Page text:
"Treat people as if they were what they ought to be, and you help them to become what they are capable of being. " -Goethe
Two hundred years ago, Johann Wolfgang Goethe, German poet and philosopher, knew how to inspire and interact with others: recognize the best in them and act upon those positive expectations. This takes conscious effort and constant vigilance to be self-aware of our actions. And we owe our fellow human beings nothing less. Successful supervisors live this sentiment daily in their connections with their fellow human beings. They believe in the basic goodness of people and consciously act upon their beliefs in every contact, every day. These staffers guide the people with whom they work toward self-esteem, self-confidence and self-determination.
Effective supervisors, those who develop staff who are trusted, productive and stable, assist them to become what they are capable of: self-managed, productive and trusted. This requires a combination of the best of ‘soft’ skills, or how we treat people, and ‘hard’ skills, or how we engage and support their capabilities.
Supervisors are stronger in one of these skills than in another, but the best supervisors become good at both and make a conscious effort toward a balance. The following ABC’s make an immediate and measurable change in the workplace. The A’s and B’s, or act and believe, are the soft skills in practice, and the C, or coaching, employs the hard skills.
A's & B's: Actions and Beliefs
The seven back to basics beliefs which help us treat people the way Goethe intended:
- People are important and deserve respect.
- Ordinary people can perform extraordinarily.
- People deserve to be trusted.
- People are good and want to do a good job.
- People are self-motivated.
- It is our job to assist others to grow and become “stars”.
- Supervising is a humbling experience.
Wasn’t it your mother who said, actions speak louder than words? Our beliefs dictate our actions, but most of us are too busy to really take each of these and hold them up to the light, inspecting their every attribute and power. We do business as usual without reconsidering our commonly accepted behaviors toward employees.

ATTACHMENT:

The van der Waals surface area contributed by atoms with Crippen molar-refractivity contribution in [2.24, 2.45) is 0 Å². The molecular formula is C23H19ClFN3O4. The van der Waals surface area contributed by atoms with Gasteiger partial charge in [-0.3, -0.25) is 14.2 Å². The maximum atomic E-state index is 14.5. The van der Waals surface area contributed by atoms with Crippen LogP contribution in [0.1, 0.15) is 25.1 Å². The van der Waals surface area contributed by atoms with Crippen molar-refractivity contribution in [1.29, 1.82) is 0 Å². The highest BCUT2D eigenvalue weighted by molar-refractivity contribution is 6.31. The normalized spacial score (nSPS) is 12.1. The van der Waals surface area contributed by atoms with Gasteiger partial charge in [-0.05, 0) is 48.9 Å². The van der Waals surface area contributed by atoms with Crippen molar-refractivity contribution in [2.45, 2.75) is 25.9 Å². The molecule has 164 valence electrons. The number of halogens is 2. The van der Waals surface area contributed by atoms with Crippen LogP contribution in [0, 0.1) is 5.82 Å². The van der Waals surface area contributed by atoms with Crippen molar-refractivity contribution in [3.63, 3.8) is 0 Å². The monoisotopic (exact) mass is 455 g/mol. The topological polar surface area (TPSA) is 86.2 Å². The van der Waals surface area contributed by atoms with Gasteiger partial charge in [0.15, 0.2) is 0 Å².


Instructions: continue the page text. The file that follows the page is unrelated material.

Do our actions unequivocally manifest positive beliefs? Do our actions demonstrate that we believe that staff are trustworthy, or do we lock up our supplies? Do we act as if frontline staff are the most important worker in our organization because they do the work for which the company is paid, or do we interrupt a meeting with them to take a call or make them wait for us to arrive for an appointment? Do we hover over their work or insult them with insignificant gifts or raises? Do we recognize them for their daily efforts or thank them for being at their work station so we don’t have to do their job on any given day? Do we educate them in the business side of the company and ask them for their opinion in big decisions?
These soft skills and actions make the difference between humane or harsh workplaces, between bosses to whom staff will be loyal or bosses who staff plan to leave. All actions articulate our beliefs.
C: Coach as Leader, Manager and Supervisor
The workplace coach functions as leader, manager, and supervisor to support and elicit exceptional performance. Each of these three roles has distinct behaviors, intent, and purpose. The coach as leader: The leader imparts philosophy to create and support care-full staff. Philosophy is the only signpost to give guidance in unanticipated situations. Every coach must lead by imparting philosophy. Vigorously ask & answer “why” questions such as, Why does the company exist? Why does the world and our community need us? Why do we choose to join this endeavor? Why do we do something this way instead of that way? Every one of us wants to aspire to a higher purpose. To be part of something greater than ourselves fulfills our desire to belong and provides us with an important place where we can make a difference in this world.
The coach as manager: The manager conveys knowledge to create and support staff who are mind-full and power-full. The coach in the role of manager answers “what” questions. What business are we in? What do we do to fulfill our purpose? What difference do we make to our customers? What are our goals? What are our expected customer outcomes and business objectives?
The coach as supervisor: The supervisor establishes structure to support staff who are success-full. The coach as supervisor answers “how “questions: How do we do our business? How do we meet our goals? How is this task or activity performed and how do I prove it? How will we know when we get it right?
A good coach supports direct-care staff who are care-full, mind-full, power-full and success-full through imparting knowledge, philosophy, and structure. Goethe gave us the answer to creating humane human service workplaces 200 years ago.
Act, believe and coach your way to being a supervisor who staff will admire and want to work with. Focus on these basic ABC’s, to develop a solid team of skilled, self-managed and stable employees.
About The Author
Linda LaPointe, MRA, has trained thousands in these simple but powerful practices. More free articles and pages from her book can be seen at http://www.thenewsupervisor.com ; firstname.lastname@example.org